How a Legacy Relationship Has Evolved Over the Past 70 Years

Our relationship with East Donegal Township's Water Authority spans nearly 70 years, and as technologies have evolved, so have our services. Project Manager Tom Ladue from our Carlisle, Pennsylvania, office, has been East Donegal's point person since 1972 and is a perfect example of the type of trusted, long-term relationship we like to develop. During a population boom in the 80s and 90s, Tom's engineering work was instrumental in the design of an updated water supply system, which consisted of expanding the original spring supply to two high-yielding wells. Over the years, he has seen the water authority's design and drafting advance from paper to linen to vellum to mylar to CAD, as well as assisted in the metering transition from manual to external readouts to electric.

East-Donegal-Water-InfrastructureLike many small towns across the U.S., East Donegal expanded municipal water and sewer services in the years after World War II. Pictured is the water supply and distribution plan from the 1940s.

Maturation of Our Legacy

The township's population has almost doubled within the past 15 years, and like many municipalities across the country, it's facing the challenges of aging infrastructure and a retiring workforce. In the face of these drivers, East Donegal's municipality directors realized the need to better manage data and to use the information to influence better decision making. The water authority contacted Dewberry to help create an inventory from its paper, CAD design, and as-built drawings, as well as develop a sustainable way of collecting, preserving, and accessing engineering and infrastructure information.

Our geospatial technology services team recommended using a geographic information system (GIS) framework to build a network, since it has the ability to combine the principles of organizing information geographically while leveraging a geodatabase to conveniently preserve, enhance, and access information. The water system information includes design and as-built information for pipes, valves and fittings, hydrants, and asset information used in planning and designing. By bringing all of these elements, including geometry, coordinates, and attributes together, the GIS network can create an interactive digital inventory for East Donegal's water system infrastructure.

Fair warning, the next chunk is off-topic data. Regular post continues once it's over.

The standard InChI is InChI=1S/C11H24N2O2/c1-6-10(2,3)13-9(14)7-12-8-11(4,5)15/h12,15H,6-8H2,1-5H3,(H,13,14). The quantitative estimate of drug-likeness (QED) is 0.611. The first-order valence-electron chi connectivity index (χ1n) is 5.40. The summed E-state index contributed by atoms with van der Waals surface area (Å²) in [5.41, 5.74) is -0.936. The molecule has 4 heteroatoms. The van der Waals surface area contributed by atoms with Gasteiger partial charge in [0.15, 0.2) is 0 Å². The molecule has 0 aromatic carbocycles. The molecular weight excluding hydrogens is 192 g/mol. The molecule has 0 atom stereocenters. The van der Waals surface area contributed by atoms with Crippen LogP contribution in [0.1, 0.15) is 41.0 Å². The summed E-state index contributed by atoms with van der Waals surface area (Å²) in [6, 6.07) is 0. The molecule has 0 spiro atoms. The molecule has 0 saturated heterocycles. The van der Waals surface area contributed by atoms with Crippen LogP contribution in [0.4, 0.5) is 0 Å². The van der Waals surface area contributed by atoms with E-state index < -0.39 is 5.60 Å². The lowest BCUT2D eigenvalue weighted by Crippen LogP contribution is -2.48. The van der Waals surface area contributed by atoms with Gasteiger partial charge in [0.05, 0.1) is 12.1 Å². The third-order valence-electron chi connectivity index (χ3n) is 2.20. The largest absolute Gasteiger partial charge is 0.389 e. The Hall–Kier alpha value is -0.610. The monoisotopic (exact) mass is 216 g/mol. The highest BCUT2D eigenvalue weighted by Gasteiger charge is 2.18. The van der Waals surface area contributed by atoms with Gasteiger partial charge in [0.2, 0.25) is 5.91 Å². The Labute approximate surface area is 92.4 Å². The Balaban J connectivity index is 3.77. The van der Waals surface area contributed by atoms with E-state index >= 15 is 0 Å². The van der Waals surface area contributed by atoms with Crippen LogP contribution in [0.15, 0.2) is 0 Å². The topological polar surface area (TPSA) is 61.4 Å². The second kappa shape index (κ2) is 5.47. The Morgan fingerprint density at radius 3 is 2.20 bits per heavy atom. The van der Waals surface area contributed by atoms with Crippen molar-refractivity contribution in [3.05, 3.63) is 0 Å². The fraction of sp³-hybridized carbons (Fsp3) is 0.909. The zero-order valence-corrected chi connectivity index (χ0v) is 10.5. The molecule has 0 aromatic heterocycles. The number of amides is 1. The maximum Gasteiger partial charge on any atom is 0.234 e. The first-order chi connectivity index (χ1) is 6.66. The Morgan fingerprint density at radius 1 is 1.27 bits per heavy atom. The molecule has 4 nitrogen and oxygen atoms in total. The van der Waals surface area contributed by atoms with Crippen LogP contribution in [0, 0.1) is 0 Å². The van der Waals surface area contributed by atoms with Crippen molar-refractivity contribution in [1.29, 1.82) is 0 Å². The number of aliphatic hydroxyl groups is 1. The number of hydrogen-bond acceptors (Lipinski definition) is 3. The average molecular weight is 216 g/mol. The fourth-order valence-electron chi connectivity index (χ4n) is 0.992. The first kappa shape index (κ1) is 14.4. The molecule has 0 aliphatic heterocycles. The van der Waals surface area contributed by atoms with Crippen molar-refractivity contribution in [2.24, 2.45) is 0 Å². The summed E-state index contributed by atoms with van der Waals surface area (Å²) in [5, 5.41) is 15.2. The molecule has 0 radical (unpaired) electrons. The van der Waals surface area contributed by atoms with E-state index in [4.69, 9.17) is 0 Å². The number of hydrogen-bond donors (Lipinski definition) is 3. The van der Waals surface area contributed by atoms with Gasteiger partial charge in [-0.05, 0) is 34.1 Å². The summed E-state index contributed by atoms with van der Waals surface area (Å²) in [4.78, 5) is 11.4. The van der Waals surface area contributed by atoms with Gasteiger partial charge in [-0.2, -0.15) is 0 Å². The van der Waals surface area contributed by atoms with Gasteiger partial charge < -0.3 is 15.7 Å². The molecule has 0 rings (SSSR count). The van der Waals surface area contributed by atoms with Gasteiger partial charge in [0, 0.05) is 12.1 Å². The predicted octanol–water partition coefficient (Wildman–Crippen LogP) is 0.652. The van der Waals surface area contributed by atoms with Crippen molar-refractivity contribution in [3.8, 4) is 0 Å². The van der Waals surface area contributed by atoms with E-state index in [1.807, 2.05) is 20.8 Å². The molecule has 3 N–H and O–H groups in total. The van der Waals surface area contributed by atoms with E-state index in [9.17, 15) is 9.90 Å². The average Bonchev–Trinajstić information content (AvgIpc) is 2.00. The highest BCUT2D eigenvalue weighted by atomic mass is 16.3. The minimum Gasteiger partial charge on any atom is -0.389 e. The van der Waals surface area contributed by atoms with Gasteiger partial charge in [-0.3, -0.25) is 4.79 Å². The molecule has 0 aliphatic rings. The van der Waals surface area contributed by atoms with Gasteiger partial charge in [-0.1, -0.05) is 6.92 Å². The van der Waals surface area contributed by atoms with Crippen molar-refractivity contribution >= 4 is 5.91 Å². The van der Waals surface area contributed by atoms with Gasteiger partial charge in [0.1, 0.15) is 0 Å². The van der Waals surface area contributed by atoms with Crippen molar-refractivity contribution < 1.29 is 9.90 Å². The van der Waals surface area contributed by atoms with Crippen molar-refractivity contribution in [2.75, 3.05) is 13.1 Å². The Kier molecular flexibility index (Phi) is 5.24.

By enhancing Esri's Local Government Information Model, we created the East Donegal Water Utility Network, which provides easy access to data at any time or place from any web browser. More importantly, water authority staff will have the ability to use ArcGIS online with smartphone applications in the field, allowing them to collect and store important asset information in real time.

GIS-ToolWith the implementation of the new East Donegal Water Utility Network, legacy plan information is accessible from any web browser.

Moving Forward

As organizations mature and become increasingly complex, the need for information management grows. While each client forges a unique GIS path, we work to help right-size their use of GIS in a way that matches their particular service and project requirements. While we continue to support East Donegal's water infrastructure needs, we're excited to see how the platform we designed will sustain the water authority well into the next 70 years.

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  • Ken Logsdon
    Ken Logsdon
 
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